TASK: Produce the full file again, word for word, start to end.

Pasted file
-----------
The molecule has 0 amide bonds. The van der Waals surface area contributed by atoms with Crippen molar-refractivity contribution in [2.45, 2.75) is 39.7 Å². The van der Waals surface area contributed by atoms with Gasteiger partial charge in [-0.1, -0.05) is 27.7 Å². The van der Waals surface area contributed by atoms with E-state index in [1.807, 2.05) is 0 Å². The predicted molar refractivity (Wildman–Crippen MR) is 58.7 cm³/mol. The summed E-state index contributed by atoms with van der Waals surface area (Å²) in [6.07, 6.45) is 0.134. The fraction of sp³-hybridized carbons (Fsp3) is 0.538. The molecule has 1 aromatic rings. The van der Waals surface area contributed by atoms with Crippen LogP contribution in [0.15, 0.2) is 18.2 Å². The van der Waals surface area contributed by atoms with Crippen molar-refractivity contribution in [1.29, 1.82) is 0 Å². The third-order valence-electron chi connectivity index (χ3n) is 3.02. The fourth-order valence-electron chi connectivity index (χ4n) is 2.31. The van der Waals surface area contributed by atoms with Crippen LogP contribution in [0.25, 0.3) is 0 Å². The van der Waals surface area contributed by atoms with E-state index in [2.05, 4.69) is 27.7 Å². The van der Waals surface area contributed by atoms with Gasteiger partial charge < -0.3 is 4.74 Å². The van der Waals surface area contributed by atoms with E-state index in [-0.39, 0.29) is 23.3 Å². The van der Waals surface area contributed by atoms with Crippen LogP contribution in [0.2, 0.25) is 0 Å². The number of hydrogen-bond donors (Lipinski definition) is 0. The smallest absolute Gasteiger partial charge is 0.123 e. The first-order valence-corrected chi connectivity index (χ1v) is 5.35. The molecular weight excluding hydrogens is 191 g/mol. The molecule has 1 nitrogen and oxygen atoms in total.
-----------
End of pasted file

The molecule has 0 amide bonds. The van der Waals surface area contributed by atoms with Crippen molar-refractivity contribution in [2.45, 2.75) is 39.7 Å². The van der Waals surface area contributed by atoms with Gasteiger partial charge in [-0.1, -0.05) is 27.7 Å². The van der Waals surface area contributed by atoms with E-state index in [1.807, 2.05) is 0 Å². The predicted molar refractivity (Wildman–Crippen MR) is 58.7 cm³/mol. The summed E-state index contributed by atoms with van der Waals surface area (Å²) in [6.07, 6.45) is 0.134. The fraction of sp³-hybridized carbons (Fsp3) is 0.538. The molecule has 1 aromatic rings. The van der Waals surface area contributed by atoms with Crippen LogP contribution in [0.15, 0.2) is 18.2 Å². The van der Waals surface area contributed by atoms with Crippen molar-refractivity contribution in [1.29, 1.82) is 0 Å². The third-order valence-electron chi connectivity index (χ3n) is 3.02. The fourth-order valence-electron chi connectivity index (χ4n) is 2.31. The van der Waals surface area contributed by atoms with Crippen LogP contribution in [0.25, 0.3) is 0 Å². The van der Waals surface area contributed by atoms with E-state index in [2.05, 4.69) is 27.7 Å². The van der Waals surface area contributed by atoms with Gasteiger partial charge < -0.3 is 4.74 Å². The van der Waals surface area contributed by atoms with E-state index in [-0.39, 0.29) is 23.3 Å². The van der Waals surface area contributed by atoms with Crippen LogP contribution in [0.2, 0.25) is 0 Å². The number of hydrogen-bond donors (Lipinski definition) is 0. The smallest absolute Gasteiger partial charge is 0.123 e. The first-order valence-corrected chi connectivity index (χ1v) is 5.35. The molecular weight excluding hydrogens is 191 g/mol. The molecule has 1 nitrogen and oxygen atoms in total.